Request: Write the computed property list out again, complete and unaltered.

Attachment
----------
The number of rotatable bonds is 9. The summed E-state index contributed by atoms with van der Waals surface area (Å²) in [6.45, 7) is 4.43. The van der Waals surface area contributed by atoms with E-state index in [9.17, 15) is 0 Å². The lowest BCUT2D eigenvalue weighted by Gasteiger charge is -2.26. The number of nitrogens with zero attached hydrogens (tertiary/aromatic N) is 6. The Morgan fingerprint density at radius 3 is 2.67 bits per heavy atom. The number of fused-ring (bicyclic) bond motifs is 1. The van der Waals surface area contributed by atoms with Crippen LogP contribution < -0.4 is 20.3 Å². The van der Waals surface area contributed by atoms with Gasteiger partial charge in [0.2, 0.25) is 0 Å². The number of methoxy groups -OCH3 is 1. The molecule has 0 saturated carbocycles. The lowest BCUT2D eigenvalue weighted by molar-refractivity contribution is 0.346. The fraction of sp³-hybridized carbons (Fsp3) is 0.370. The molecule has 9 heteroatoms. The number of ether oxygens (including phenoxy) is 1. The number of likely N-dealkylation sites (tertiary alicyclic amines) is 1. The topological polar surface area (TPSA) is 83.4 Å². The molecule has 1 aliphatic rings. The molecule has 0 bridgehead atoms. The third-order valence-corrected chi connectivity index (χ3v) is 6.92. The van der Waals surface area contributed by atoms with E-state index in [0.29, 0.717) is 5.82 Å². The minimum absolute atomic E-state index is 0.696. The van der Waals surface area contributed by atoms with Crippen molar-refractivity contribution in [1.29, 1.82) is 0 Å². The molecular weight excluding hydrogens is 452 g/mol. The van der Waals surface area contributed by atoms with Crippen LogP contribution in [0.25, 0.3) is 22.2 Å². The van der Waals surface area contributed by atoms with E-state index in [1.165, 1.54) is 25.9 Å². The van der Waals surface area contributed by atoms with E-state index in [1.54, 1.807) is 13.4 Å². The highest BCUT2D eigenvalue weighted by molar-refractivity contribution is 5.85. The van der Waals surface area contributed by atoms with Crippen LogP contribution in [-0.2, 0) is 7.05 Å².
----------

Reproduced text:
The number of rotatable bonds is 9. The summed E-state index contributed by atoms with van der Waals surface area (Å²) in [6.45, 7) is 4.43. The van der Waals surface area contributed by atoms with E-state index in [9.17, 15) is 0 Å². The lowest BCUT2D eigenvalue weighted by Gasteiger charge is -2.26. The number of nitrogens with zero attached hydrogens (tertiary/aromatic N) is 6. The Morgan fingerprint density at radius 3 is 2.67 bits per heavy atom. The number of fused-ring (bicyclic) bond motifs is 1. The van der Waals surface area contributed by atoms with Crippen LogP contribution < -0.4 is 20.3 Å². The van der Waals surface area contributed by atoms with Gasteiger partial charge in [0.2, 0.25) is 0 Å². The number of methoxy groups -OCH3 is 1. The molecule has 0 saturated carbocycles. The lowest BCUT2D eigenvalue weighted by molar-refractivity contribution is 0.346. The fraction of sp³-hybridized carbons (Fsp3) is 0.370. The molecule has 9 heteroatoms. The number of ether oxygens (including phenoxy) is 1. The number of likely N-dealkylation sites (tertiary alicyclic amines) is 1. The topological polar surface area (TPSA) is 83.4 Å². The molecule has 1 aliphatic rings. The molecule has 0 bridgehead atoms. The third-order valence-corrected chi connectivity index (χ3v) is 6.92. The van der Waals surface area contributed by atoms with E-state index in [0.29, 0.717) is 5.82 Å². The minimum absolute atomic E-state index is 0.696. The van der Waals surface area contributed by atoms with Crippen molar-refractivity contribution in [1.29, 1.82) is 0 Å². The molecular weight excluding hydrogens is 452 g/mol. The van der Waals surface area contributed by atoms with Crippen LogP contribution in [0.25, 0.3) is 22.2 Å². The van der Waals surface area contributed by atoms with E-state index in [1.165, 1.54) is 25.9 Å². The van der Waals surface area contributed by atoms with E-state index in [1.54, 1.807) is 13.4 Å². The highest BCUT2D eigenvalue weighted by molar-refractivity contribution is 5.85. The van der Waals surface area contributed by atoms with Crippen LogP contribution in [-0.2, 0) is 7.05 Å².